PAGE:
After the successful launch of Chandrayaan-2, Indian Space Research Organisation (ISRO) plans to launch Aditya-L1, a solar mission, early next year. According to the space agency, the mission aims to explore the corona of the sun.
ISRO’s mission sun intends to study the corona, which comprises the outer layers of the sun. The corona extends into thousands of kilometres.
“How the corona gets heated to such high temperatures is still an unanswered question in solar physics,” read the information on the official website of ISRO about its impending solar mission.
“It is 1.5 million kilometres from the Earth. It will always look at the Sun and give analysis of the corona because it has a major impact on climate change,” K Sivan, Chairperson of ISRO had announced in a news conference last month. He added that ISRO plans to launch the mission in the first half of 2020.
Aditya-L1, with supplementary experiments, can offer observations of the sun’s photosphere, chromosphere, and corona. While the particle payloads are expected to study the particle flux emanating from the sun, the information further read.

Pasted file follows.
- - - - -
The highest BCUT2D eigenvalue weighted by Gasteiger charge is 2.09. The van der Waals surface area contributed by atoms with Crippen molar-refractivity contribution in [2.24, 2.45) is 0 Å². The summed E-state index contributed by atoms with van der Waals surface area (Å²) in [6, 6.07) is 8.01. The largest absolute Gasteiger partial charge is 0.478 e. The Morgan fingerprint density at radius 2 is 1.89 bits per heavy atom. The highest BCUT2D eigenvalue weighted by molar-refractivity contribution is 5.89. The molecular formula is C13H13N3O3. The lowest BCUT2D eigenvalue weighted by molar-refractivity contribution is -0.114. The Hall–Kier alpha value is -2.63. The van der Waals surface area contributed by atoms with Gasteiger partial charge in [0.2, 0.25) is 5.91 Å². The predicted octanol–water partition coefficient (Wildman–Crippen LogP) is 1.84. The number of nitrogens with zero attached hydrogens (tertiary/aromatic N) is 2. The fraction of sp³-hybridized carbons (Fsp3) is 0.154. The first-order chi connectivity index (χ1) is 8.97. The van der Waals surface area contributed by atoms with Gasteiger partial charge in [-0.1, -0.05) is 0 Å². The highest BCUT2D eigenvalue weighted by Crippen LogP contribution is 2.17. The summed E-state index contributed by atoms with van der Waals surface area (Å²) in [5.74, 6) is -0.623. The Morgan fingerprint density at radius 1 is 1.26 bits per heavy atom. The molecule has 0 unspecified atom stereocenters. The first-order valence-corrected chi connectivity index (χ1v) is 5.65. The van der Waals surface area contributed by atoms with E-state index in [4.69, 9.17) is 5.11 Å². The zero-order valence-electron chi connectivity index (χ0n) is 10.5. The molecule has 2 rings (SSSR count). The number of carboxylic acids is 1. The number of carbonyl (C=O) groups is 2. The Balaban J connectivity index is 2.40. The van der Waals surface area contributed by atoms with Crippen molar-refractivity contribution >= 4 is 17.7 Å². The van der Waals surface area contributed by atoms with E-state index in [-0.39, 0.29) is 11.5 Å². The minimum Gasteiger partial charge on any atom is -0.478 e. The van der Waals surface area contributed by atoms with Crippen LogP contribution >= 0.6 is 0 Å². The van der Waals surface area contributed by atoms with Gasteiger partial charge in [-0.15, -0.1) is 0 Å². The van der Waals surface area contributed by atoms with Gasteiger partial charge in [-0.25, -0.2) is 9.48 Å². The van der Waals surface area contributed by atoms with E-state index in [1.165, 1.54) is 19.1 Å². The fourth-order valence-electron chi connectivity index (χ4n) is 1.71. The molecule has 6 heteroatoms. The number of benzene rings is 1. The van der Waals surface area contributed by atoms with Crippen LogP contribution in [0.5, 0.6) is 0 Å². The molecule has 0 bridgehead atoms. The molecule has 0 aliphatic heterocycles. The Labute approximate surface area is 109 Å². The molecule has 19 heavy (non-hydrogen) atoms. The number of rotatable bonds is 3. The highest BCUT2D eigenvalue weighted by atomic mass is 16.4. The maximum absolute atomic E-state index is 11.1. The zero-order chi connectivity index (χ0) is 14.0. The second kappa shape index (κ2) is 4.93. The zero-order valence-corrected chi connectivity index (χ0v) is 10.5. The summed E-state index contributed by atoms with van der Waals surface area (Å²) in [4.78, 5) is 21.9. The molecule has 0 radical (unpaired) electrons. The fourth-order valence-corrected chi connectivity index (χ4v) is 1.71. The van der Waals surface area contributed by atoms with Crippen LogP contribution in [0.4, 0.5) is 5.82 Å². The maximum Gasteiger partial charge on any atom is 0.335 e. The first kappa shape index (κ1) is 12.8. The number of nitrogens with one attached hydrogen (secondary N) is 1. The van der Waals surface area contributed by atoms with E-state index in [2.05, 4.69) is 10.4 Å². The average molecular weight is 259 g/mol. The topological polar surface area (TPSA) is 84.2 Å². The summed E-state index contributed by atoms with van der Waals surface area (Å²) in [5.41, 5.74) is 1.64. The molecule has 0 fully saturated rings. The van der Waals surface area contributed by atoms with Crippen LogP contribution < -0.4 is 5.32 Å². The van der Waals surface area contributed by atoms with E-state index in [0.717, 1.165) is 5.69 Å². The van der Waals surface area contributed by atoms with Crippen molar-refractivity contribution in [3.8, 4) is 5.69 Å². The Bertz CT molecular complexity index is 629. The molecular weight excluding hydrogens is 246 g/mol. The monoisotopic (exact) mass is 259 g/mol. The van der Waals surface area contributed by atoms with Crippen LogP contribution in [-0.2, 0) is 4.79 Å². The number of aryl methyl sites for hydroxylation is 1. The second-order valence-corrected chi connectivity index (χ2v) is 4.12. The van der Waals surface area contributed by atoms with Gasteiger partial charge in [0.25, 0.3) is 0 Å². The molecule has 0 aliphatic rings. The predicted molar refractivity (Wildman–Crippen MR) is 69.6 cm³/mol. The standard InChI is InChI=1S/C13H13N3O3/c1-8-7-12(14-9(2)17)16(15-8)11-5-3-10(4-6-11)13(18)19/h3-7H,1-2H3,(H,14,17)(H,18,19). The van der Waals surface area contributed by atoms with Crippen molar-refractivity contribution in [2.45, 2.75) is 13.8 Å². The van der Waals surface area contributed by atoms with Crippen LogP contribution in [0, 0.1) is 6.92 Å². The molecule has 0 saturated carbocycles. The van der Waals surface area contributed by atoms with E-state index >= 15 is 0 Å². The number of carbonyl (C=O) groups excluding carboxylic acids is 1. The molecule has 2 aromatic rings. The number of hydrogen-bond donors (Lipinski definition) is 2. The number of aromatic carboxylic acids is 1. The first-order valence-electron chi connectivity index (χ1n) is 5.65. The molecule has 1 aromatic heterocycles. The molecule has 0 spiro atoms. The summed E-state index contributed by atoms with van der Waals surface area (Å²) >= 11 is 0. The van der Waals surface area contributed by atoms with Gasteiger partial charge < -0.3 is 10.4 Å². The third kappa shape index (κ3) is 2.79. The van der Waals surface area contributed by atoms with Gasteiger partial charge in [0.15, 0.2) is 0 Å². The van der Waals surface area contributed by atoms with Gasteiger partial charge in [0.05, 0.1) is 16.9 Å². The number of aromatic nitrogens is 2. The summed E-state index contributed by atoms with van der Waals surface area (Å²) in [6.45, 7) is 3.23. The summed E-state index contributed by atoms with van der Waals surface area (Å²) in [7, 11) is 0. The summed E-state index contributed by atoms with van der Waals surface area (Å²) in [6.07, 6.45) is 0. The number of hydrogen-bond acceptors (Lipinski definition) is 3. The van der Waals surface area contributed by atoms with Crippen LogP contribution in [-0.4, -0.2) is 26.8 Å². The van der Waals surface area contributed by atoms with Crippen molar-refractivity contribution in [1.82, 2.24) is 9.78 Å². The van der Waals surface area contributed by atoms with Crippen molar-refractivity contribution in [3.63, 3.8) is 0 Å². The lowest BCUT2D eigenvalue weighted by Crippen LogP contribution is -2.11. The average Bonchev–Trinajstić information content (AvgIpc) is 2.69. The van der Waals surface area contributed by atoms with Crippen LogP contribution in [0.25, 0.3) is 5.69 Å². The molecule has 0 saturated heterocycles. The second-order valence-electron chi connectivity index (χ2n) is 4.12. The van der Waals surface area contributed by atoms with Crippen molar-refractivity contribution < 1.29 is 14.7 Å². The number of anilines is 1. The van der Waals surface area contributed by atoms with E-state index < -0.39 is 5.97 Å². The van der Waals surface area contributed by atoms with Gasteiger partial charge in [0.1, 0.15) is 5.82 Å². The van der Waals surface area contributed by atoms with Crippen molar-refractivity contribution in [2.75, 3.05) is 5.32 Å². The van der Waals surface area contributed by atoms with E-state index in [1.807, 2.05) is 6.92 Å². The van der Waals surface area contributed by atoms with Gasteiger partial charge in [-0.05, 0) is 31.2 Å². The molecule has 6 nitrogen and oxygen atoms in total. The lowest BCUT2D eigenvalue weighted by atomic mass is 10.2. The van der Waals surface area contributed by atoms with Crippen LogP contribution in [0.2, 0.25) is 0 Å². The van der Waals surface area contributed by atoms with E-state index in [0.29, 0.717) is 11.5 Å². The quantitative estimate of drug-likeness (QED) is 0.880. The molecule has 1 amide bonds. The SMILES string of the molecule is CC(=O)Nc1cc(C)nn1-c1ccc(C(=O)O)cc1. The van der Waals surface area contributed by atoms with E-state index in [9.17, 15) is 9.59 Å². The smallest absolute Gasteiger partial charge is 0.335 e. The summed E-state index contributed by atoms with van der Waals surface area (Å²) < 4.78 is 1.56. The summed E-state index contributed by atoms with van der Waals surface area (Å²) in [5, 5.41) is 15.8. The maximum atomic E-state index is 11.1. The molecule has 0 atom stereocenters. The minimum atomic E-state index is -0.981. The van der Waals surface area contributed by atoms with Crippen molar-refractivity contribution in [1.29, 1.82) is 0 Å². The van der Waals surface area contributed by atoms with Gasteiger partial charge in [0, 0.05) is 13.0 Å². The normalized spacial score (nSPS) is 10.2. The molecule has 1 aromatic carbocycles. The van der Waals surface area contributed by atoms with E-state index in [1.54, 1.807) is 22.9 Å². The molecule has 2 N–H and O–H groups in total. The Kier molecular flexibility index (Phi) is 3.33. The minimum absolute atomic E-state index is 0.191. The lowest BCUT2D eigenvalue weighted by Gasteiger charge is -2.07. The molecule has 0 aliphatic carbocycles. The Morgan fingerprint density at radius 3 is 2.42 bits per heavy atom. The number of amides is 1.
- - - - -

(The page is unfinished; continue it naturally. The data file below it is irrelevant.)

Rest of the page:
These payloads have to be placed outside the interference from the Earth’s magnetic field and cannot be useful in the low earth orbit, the information added.
Aditya-L1 will be launched using the PSLV-XL vehicle from Sriharikota, and it will be placed at the Halo orbit around the Lagrangian point 1 (L1) of the Sun-Earth system, which is 1.5 million km from the Earth.
Sivan, who is also the secretary of the Department of Space said the space agency plans to launch another interplanetary mission to Venus in the next 2-3 years.
Earlier today, India successfully launched its second moon mission, the Chandrayaan-2. The GSLV-MkIII, carrying the Chandrayaan-2, was launched at 2:43 PM from the second launch pad of Satish Dhawan Space Centre (SDSC) in Sriharikota. This launch makes India the fourth country in the world to land on the surface of the moon. Chandrayaan-2 is set to explore the unexplored territory on the southern pole of the moon.